More Detail:

AIR is a comical drama about how the shoe company, Nike, landed its game-changing account with basketball rookie and future superstar Michael Jordan in 1984 by respecting his mother, who handles Michael’s career. Directed by Ben Affleck, who plays Nike’s CEO, AIR tells an inspiring, funny, touching, pro-capitalist story about a mother’s love for her son and her concern for his future, but the male workers at Nike say many “f” words and other strong obscenities, so extreme caution is advised.

As the movie opens, Nike’s top basketball expert, Sonny Vacarro, a former coach is frustrated about his position at the company. For example, Nike is losing a lot of contracts with professional basketball players to Converse. Sonny has seen clips of Michael Jordan playing and thinks he could be a really great, outstanding player in the NBA. However, Michael wears Converse shoes on the court and Adidas shoes off the court. Also, up to 1984, Nike shoes were mostly known as running shoes for joggers.

Another problem is that Nike only has $400,000 for Sonny to pay the basketball players endorsing Nike shoes. The top people of the company, including Founder and CEO Phil Knight, want to split the money among several top players, supposedly to get more bang for their buck. However, Sonny, who loves to gamble in Vegas, wants to let it all ride on Michael. Also, instead of putting Michael into a generic shoe, he wants to develop a personalized shoe for Michael.

Everyone is skeptical, of course, about Sonny’s plan. Also, Michael’s agent doesn’t want to rock the boat, especially since Michael loves the Converse brand. However, Converse treats all its basketball superstars equally. No one stands out, not even the great Wilt Chamberlain. In fact, Converse has a commercial where all its superstar endorsers appear together.

When Sonny hears that Michael’s mother, Deloris, is the one who handles all the family’s business decisions, he decides to travel to North Carolina and approach her himself. Even though Michael’s agent and everyone else strongly urges him not to bother her.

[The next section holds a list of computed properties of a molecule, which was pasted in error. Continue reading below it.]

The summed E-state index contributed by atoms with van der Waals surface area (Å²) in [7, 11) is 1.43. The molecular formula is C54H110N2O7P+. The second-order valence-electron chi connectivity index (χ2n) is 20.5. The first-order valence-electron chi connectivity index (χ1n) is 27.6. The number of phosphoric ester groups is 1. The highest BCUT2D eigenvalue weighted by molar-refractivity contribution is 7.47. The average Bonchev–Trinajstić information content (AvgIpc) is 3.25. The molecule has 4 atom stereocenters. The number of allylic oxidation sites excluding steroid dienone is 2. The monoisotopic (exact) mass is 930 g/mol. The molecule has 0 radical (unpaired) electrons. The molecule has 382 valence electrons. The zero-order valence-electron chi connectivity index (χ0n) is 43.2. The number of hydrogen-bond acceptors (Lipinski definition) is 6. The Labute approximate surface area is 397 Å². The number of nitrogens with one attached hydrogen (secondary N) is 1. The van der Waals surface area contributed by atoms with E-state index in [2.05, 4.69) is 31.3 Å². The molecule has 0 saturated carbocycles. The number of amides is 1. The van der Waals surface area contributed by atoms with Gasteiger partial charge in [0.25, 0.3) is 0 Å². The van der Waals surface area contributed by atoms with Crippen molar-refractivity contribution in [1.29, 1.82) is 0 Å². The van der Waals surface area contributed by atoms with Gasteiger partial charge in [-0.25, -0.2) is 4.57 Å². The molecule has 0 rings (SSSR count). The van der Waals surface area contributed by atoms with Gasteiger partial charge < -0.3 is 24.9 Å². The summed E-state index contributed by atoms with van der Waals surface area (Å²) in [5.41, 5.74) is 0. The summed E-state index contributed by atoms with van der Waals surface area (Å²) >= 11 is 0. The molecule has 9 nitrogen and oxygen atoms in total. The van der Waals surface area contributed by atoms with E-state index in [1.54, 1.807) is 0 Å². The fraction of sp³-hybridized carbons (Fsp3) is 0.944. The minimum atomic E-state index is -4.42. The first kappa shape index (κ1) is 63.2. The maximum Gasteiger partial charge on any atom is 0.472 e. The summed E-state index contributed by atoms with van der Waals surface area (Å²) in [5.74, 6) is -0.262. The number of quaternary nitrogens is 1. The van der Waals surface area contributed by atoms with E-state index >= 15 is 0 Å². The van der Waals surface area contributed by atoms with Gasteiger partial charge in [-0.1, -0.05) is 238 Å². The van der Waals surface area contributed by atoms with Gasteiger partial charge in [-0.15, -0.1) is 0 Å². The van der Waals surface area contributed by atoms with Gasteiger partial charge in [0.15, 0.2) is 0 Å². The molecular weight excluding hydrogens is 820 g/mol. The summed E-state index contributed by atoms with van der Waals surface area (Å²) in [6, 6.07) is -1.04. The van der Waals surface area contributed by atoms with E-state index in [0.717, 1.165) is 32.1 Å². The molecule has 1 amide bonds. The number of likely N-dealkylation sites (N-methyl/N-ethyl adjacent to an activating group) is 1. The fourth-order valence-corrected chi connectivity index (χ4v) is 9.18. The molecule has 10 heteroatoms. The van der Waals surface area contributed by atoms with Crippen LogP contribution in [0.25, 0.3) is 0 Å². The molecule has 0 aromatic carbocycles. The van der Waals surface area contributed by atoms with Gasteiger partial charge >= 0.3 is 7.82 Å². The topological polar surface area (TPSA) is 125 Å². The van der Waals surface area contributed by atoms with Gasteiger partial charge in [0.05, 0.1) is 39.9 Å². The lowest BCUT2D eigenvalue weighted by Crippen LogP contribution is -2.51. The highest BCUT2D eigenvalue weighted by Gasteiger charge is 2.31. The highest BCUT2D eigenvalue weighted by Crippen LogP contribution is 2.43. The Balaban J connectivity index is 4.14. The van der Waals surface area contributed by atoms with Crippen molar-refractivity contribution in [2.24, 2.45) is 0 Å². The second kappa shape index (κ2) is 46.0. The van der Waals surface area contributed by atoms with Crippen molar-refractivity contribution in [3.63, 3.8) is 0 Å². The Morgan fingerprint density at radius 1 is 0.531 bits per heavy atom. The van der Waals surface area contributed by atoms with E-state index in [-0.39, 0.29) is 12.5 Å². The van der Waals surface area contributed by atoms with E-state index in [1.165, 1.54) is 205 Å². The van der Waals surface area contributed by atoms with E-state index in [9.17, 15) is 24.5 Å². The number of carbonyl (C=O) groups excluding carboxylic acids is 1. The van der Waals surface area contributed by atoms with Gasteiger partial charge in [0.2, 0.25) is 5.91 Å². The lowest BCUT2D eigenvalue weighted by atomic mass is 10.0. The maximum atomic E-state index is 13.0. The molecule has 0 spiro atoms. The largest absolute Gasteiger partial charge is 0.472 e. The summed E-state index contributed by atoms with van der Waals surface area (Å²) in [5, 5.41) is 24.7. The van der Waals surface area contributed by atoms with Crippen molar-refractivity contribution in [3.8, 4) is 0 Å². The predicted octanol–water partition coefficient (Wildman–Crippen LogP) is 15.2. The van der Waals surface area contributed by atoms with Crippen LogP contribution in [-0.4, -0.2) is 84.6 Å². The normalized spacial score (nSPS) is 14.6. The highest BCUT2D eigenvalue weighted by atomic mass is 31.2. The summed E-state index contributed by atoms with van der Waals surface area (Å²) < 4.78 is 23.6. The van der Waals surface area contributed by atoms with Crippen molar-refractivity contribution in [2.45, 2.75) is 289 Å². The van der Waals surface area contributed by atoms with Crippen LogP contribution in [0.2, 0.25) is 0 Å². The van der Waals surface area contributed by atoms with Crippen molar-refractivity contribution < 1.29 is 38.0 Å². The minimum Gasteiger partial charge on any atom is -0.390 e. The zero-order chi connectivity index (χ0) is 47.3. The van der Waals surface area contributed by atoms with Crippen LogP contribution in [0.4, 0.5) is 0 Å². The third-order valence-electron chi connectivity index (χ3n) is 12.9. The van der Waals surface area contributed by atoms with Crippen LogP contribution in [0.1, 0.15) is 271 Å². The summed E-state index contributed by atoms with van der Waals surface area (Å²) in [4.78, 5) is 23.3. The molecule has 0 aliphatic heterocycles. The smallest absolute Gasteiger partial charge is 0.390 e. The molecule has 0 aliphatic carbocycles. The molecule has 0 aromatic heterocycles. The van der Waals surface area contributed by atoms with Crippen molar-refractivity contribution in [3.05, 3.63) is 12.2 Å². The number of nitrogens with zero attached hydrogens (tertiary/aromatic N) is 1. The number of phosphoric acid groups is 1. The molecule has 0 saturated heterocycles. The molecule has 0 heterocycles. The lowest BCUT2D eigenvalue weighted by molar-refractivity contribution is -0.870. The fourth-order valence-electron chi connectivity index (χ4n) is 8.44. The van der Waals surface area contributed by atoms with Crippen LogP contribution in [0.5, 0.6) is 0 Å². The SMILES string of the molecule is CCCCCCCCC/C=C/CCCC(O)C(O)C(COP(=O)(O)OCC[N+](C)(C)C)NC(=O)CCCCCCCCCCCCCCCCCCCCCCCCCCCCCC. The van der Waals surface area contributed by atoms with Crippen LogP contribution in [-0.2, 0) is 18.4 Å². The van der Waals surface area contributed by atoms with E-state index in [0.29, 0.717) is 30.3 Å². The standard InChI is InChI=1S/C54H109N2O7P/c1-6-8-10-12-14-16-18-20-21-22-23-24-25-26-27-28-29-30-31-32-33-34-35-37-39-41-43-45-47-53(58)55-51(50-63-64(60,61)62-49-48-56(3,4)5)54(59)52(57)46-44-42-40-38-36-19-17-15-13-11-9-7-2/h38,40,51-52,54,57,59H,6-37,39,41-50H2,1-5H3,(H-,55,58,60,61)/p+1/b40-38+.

AIR is directed by Ben Affleck, who also plays Nike’s quirky CEO. So far, Affleck has directed two superbly entertaining movies, ARGO and THE TOWN, and he has another hit movie here. However, AIR has lots of strong foul language, including many strong obscenities and three strong profanities. So, Affleck’s new movie is ignoring the huge family audience that could make this movie about a mother’s love for her son a real blockbuster.

That said, AIR tells a very entertaining, inspiring, funny, touching story. AIR has a strong moral worldview that celebrates motherhood. Deloris Jordan loves her son, Michael, and cares deeply for his future. Also, she knows exactly how talented Michael truly is and how much his endorsement could mean for Nike. And, she was totally right!

AIR is also very pro-capitalist. It brilliantly shows how much free market capitalism brings people together for projects and products, including innovative ones, for mutually beneficial purposes. Free market capitalism not only makes individual people and families financially successful, it also creates jobs. Thus, AIR also celebrates the American Dream, including people who can take their God-given talents and find purpose and success.

These themes would provide great, enjoyable lessons for young people were it not for the foul language in AIR. MOVIEGUIDE® advises extreme caution.